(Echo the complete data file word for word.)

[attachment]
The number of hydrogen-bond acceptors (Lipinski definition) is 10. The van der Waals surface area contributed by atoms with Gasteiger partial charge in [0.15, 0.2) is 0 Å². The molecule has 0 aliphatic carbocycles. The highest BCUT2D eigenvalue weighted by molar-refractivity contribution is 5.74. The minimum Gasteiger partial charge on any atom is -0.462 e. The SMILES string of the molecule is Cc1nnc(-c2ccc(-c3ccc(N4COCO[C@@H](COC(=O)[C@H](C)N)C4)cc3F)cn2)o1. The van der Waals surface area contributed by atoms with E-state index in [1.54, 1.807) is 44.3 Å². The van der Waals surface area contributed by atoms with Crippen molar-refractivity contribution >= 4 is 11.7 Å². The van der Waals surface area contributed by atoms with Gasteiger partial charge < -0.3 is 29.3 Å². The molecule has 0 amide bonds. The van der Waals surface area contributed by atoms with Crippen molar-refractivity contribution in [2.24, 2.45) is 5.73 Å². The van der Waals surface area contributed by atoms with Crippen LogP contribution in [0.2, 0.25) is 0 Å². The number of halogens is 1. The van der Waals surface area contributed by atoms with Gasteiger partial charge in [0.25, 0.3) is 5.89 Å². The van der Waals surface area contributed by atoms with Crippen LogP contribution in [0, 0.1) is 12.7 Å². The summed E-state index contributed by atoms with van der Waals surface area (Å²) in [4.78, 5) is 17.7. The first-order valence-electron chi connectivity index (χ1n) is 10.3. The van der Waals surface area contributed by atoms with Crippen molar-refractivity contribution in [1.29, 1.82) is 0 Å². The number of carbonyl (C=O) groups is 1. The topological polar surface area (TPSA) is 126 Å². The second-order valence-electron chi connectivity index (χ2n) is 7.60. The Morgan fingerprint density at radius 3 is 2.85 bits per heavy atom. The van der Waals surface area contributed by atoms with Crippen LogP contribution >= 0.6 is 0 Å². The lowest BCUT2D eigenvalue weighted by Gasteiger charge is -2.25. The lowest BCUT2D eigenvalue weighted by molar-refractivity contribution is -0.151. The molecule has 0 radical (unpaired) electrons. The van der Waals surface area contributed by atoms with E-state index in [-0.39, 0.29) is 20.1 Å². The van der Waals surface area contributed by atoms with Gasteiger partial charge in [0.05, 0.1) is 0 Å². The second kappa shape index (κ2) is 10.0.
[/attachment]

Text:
The number of hydrogen-bond acceptors (Lipinski definition) is 10. The van der Waals surface area contributed by atoms with Gasteiger partial charge in [0.15, 0.2) is 0 Å². The molecule has 0 aliphatic carbocycles. The highest BCUT2D eigenvalue weighted by molar-refractivity contribution is 5.74. The minimum Gasteiger partial charge on any atom is -0.462 e. The SMILES string of the molecule is Cc1nnc(-c2ccc(-c3ccc(N4COCO[C@@H](COC(=O)[C@H](C)N)C4)cc3F)cn2)o1. The van der Waals surface area contributed by atoms with E-state index in [1.54, 1.807) is 44.3 Å². The van der Waals surface area contributed by atoms with Crippen molar-refractivity contribution >= 4 is 11.7 Å². The van der Waals surface area contributed by atoms with Gasteiger partial charge < -0.3 is 29.3 Å². The molecule has 0 amide bonds. The van der Waals surface area contributed by atoms with Crippen molar-refractivity contribution in [2.24, 2.45) is 5.73 Å². The van der Waals surface area contributed by atoms with Crippen LogP contribution in [0.2, 0.25) is 0 Å². The number of halogens is 1. The van der Waals surface area contributed by atoms with Gasteiger partial charge in [0.25, 0.3) is 5.89 Å². The van der Waals surface area contributed by atoms with Crippen LogP contribution in [0, 0.1) is 12.7 Å². The summed E-state index contributed by atoms with van der Waals surface area (Å²) in [4.78, 5) is 17.7. The first-order valence-electron chi connectivity index (χ1n) is 10.3. The van der Waals surface area contributed by atoms with Crippen molar-refractivity contribution in [1.29, 1.82) is 0 Å². The number of carbonyl (C=O) groups is 1. The topological polar surface area (TPSA) is 126 Å². The second-order valence-electron chi connectivity index (χ2n) is 7.60. The Morgan fingerprint density at radius 3 is 2.85 bits per heavy atom. The van der Waals surface area contributed by atoms with Crippen LogP contribution >= 0.6 is 0 Å². The lowest BCUT2D eigenvalue weighted by Gasteiger charge is -2.25. The lowest BCUT2D eigenvalue weighted by molar-refractivity contribution is -0.151. The molecule has 0 radical (unpaired) electrons. The van der Waals surface area contributed by atoms with E-state index in [-0.39, 0.29) is 20.1 Å². The van der Waals surface area contributed by atoms with Gasteiger partial charge in [0.05, 0.1) is 0 Å². The second kappa shape index (κ2) is 10.0.